New York Times 10/14/00 Steven Lee Myers The United States received a general warning of a possible attack on an American warship last month, senior defense officials said here today, but the warning lacked detail and did not specify the country in which to expect the attack. "It was a question of how directly you could tie it to a certain place," one of the officials said. Since the warning, reported by an intelligence source in the Arab world, was not specific enough, "it got put on the shelf."...... Nor was it clear that the warning could have stopped what officials described today as a sophisticated suicide bombing. While the Cole's crew had extensive training in repelling an overt attack by a small boat and even had extra sailors on watch on Thursday, the attack was so meticulously disguised and carried out that the officials said there was little the crew could have done to stop it .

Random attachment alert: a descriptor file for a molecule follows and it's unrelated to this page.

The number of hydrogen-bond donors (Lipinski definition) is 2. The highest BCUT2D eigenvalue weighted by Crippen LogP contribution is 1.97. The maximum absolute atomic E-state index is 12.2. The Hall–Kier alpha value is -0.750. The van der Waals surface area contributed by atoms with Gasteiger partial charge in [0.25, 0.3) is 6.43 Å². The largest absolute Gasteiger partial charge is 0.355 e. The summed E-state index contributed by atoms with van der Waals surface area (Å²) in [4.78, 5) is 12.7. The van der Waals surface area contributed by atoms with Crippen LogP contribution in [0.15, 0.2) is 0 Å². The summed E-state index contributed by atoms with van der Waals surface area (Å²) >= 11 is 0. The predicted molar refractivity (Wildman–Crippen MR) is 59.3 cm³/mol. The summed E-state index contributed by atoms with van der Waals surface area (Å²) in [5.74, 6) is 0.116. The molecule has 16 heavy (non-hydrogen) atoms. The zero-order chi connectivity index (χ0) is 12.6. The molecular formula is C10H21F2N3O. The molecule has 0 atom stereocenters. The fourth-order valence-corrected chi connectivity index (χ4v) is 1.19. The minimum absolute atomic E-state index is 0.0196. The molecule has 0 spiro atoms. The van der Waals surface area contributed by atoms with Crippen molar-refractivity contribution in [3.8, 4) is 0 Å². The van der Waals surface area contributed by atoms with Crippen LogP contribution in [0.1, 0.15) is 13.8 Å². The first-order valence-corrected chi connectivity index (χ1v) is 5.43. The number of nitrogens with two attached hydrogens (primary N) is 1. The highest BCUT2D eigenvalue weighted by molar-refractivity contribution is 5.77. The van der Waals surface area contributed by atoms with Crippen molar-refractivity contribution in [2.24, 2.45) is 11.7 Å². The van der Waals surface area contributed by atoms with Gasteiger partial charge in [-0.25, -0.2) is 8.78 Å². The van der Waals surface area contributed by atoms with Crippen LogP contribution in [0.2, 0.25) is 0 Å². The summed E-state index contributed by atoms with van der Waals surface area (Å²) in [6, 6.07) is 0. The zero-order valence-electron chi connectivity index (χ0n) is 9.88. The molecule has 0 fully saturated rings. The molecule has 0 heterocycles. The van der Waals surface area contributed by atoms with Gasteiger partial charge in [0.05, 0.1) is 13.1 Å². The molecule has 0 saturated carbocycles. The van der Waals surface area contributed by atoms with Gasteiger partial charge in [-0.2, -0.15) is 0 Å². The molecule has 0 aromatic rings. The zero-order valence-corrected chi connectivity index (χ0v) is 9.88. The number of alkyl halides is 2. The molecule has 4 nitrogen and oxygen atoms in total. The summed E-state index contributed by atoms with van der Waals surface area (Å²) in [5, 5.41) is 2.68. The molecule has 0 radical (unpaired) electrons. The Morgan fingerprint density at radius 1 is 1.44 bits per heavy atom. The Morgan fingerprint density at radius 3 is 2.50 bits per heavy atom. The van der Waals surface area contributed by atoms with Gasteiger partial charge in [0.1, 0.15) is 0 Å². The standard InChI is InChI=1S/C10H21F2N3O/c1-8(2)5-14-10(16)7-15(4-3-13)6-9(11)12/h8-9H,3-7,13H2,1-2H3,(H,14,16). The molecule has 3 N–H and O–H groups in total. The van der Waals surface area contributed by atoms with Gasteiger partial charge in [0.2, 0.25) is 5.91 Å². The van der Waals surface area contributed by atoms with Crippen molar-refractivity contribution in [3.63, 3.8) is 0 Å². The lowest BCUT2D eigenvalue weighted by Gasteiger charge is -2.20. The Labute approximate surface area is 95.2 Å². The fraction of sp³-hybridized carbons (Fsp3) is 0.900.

The Drudge Report 10/14/00 Bill Gertz Refueling U.S. warships in the Arabian port of Aden is part of a broader U.S. government effort to develop closer ties with Yemen and to place an electronic eavesdropping post on a nearby island, U.S. intelligence officials said yesterday. Military intelligence specialists hope improving relations with the Yemeni government will lead to intelligence cooperation and the building of a signals intelligence site on the island of Socotra, some 220 miles off Yemen's eastern coast. The island is ideally suited for monitoring electronic signals throughout the region, especially the hundreds of ships that pass daily through the Gulf of Aden, the Arabian Sea and the Indian Ocean. ``It's a key strategic collection point,'' said one official. Closer ties with Yemen also might lead to the use of the island as a place to store supplies and equipment that could be used in the event of a regional conflict, the officials said. ..